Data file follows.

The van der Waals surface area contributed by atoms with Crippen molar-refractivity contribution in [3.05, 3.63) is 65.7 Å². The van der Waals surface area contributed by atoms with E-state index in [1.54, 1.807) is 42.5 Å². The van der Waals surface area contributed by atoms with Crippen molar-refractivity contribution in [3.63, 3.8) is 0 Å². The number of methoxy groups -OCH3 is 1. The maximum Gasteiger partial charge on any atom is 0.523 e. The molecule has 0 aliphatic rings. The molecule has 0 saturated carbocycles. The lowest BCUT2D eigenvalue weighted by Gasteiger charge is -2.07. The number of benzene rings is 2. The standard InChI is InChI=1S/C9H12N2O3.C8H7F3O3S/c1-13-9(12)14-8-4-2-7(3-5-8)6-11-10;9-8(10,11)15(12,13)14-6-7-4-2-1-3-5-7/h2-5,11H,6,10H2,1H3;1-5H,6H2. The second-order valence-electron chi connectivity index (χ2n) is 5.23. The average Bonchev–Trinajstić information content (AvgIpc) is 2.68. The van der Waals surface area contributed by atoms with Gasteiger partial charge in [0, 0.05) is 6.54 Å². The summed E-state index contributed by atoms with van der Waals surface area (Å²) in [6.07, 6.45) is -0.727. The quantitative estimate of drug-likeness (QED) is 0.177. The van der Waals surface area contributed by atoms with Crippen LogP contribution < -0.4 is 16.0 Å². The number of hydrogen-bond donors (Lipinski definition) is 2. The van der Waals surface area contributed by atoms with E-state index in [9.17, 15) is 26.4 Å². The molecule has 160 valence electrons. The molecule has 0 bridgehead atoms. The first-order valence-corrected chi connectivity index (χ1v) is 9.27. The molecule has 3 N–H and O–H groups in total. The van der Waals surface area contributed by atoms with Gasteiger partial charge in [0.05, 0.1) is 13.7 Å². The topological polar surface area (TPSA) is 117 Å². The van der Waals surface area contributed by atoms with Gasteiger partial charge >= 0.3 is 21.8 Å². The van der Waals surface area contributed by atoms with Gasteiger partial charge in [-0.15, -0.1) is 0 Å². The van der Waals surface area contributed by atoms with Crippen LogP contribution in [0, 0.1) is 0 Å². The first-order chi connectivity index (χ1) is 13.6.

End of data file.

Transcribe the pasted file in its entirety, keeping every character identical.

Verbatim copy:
The van der Waals surface area contributed by atoms with Crippen molar-refractivity contribution in [3.05, 3.63) is 65.7 Å². The van der Waals surface area contributed by atoms with E-state index in [1.54, 1.807) is 42.5 Å². The van der Waals surface area contributed by atoms with Crippen molar-refractivity contribution in [3.63, 3.8) is 0 Å². The number of methoxy groups -OCH3 is 1. The maximum Gasteiger partial charge on any atom is 0.523 e. The molecule has 0 aliphatic rings. The molecule has 0 saturated carbocycles. The lowest BCUT2D eigenvalue weighted by Gasteiger charge is -2.07. The number of benzene rings is 2. The standard InChI is InChI=1S/C9H12N2O3.C8H7F3O3S/c1-13-9(12)14-8-4-2-7(3-5-8)6-11-10;9-8(10,11)15(12,13)14-6-7-4-2-1-3-5-7/h2-5,11H,6,10H2,1H3;1-5H,6H2. The second-order valence-electron chi connectivity index (χ2n) is 5.23. The average Bonchev–Trinajstić information content (AvgIpc) is 2.68. The van der Waals surface area contributed by atoms with Gasteiger partial charge in [0, 0.05) is 6.54 Å². The summed E-state index contributed by atoms with van der Waals surface area (Å²) in [6.07, 6.45) is -0.727. The quantitative estimate of drug-likeness (QED) is 0.177. The van der Waals surface area contributed by atoms with Crippen LogP contribution < -0.4 is 16.0 Å². The number of hydrogen-bond donors (Lipinski definition) is 2. The van der Waals surface area contributed by atoms with E-state index in [9.17, 15) is 26.4 Å². The molecule has 160 valence electrons. The molecule has 0 bridgehead atoms. The first-order valence-corrected chi connectivity index (χ1v) is 9.27. The molecule has 3 N–H and O–H groups in total. The van der Waals surface area contributed by atoms with Gasteiger partial charge in [0.05, 0.1) is 13.7 Å². The topological polar surface area (TPSA) is 117 Å². The van der Waals surface area contributed by atoms with Gasteiger partial charge >= 0.3 is 21.8 Å². The van der Waals surface area contributed by atoms with Gasteiger partial charge in [-0.15, -0.1) is 0 Å². The van der Waals surface area contributed by atoms with Crippen LogP contribution in [0, 0.1) is 0 Å². The first-order chi connectivity index (χ1) is 13.6.